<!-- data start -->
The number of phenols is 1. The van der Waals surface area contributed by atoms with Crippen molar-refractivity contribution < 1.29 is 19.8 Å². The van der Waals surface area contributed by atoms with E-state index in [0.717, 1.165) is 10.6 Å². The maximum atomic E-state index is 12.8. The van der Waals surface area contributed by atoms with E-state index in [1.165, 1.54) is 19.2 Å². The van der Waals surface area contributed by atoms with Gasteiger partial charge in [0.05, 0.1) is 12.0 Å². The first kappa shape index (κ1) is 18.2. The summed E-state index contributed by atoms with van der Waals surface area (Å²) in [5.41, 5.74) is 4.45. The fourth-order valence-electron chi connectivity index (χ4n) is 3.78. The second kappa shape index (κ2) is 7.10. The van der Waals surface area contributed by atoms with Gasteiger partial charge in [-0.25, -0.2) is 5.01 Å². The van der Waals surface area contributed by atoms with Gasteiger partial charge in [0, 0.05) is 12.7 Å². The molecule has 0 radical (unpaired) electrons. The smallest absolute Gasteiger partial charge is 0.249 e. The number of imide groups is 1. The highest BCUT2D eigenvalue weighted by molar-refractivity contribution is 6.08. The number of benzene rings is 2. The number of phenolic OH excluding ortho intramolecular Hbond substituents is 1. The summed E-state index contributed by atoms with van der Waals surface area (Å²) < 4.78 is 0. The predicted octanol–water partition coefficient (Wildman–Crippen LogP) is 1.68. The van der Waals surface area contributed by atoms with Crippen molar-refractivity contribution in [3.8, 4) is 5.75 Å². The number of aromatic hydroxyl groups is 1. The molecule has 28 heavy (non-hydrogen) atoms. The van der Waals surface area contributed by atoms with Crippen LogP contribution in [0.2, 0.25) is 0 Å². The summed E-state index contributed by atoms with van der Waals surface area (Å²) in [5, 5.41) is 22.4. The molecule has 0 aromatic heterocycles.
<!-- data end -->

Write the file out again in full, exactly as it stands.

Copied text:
The number of phenols is 1. The van der Waals surface area contributed by atoms with Crippen molar-refractivity contribution < 1.29 is 19.8 Å². The van der Waals surface area contributed by atoms with E-state index in [0.717, 1.165) is 10.6 Å². The maximum atomic E-state index is 12.8. The van der Waals surface area contributed by atoms with E-state index in [1.165, 1.54) is 19.2 Å². The van der Waals surface area contributed by atoms with Gasteiger partial charge in [0.05, 0.1) is 12.0 Å². The first kappa shape index (κ1) is 18.2. The summed E-state index contributed by atoms with van der Waals surface area (Å²) in [5.41, 5.74) is 4.45. The fourth-order valence-electron chi connectivity index (χ4n) is 3.78. The second kappa shape index (κ2) is 7.10. The van der Waals surface area contributed by atoms with Gasteiger partial charge in [-0.25, -0.2) is 5.01 Å². The van der Waals surface area contributed by atoms with Gasteiger partial charge in [0, 0.05) is 12.7 Å². The molecule has 0 radical (unpaired) electrons. The smallest absolute Gasteiger partial charge is 0.249 e. The number of imide groups is 1. The highest BCUT2D eigenvalue weighted by molar-refractivity contribution is 6.08. The number of benzene rings is 2. The number of phenolic OH excluding ortho intramolecular Hbond substituents is 1. The summed E-state index contributed by atoms with van der Waals surface area (Å²) < 4.78 is 0. The predicted octanol–water partition coefficient (Wildman–Crippen LogP) is 1.68. The van der Waals surface area contributed by atoms with Crippen molar-refractivity contribution in [3.8, 4) is 5.75 Å². The number of aromatic hydroxyl groups is 1. The molecule has 28 heavy (non-hydrogen) atoms. The van der Waals surface area contributed by atoms with Crippen LogP contribution in [0.2, 0.25) is 0 Å². The summed E-state index contributed by atoms with van der Waals surface area (Å²) in [5, 5.41) is 22.4. The molecule has 0 aromatic heterocycles.